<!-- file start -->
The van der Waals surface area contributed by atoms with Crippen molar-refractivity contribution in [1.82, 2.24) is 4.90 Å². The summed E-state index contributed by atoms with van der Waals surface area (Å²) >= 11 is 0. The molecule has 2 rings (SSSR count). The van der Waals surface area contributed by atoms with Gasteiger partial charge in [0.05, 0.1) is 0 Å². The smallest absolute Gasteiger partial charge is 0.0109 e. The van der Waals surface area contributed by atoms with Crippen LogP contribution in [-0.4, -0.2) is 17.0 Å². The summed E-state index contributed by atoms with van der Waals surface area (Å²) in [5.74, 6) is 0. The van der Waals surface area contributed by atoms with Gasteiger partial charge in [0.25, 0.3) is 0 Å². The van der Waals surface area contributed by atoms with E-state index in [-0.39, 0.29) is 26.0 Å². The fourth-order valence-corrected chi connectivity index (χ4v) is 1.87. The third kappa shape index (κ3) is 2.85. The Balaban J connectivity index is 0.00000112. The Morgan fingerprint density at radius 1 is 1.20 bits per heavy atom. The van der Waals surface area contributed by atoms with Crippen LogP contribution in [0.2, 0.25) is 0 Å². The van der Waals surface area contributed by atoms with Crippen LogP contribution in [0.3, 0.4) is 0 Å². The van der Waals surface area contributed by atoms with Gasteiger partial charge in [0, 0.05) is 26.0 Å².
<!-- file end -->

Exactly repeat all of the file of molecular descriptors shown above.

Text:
The van der Waals surface area contributed by atoms with Crippen molar-refractivity contribution in [1.82, 2.24) is 4.90 Å². The summed E-state index contributed by atoms with van der Waals surface area (Å²) >= 11 is 0. The molecule has 2 rings (SSSR count). The van der Waals surface area contributed by atoms with Gasteiger partial charge in [0.05, 0.1) is 0 Å². The smallest absolute Gasteiger partial charge is 0.0109 e. The van der Waals surface area contributed by atoms with Crippen LogP contribution in [-0.4, -0.2) is 17.0 Å². The summed E-state index contributed by atoms with van der Waals surface area (Å²) in [5.74, 6) is 0. The van der Waals surface area contributed by atoms with Gasteiger partial charge in [0.25, 0.3) is 0 Å². The van der Waals surface area contributed by atoms with E-state index in [-0.39, 0.29) is 26.0 Å². The fourth-order valence-corrected chi connectivity index (χ4v) is 1.87. The third kappa shape index (κ3) is 2.85. The Balaban J connectivity index is 0.00000112. The Morgan fingerprint density at radius 1 is 1.20 bits per heavy atom. The van der Waals surface area contributed by atoms with Crippen LogP contribution in [0.2, 0.25) is 0 Å². The van der Waals surface area contributed by atoms with Crippen LogP contribution in [0.3, 0.4) is 0 Å². The van der Waals surface area contributed by atoms with Gasteiger partial charge in [0, 0.05) is 26.0 Å².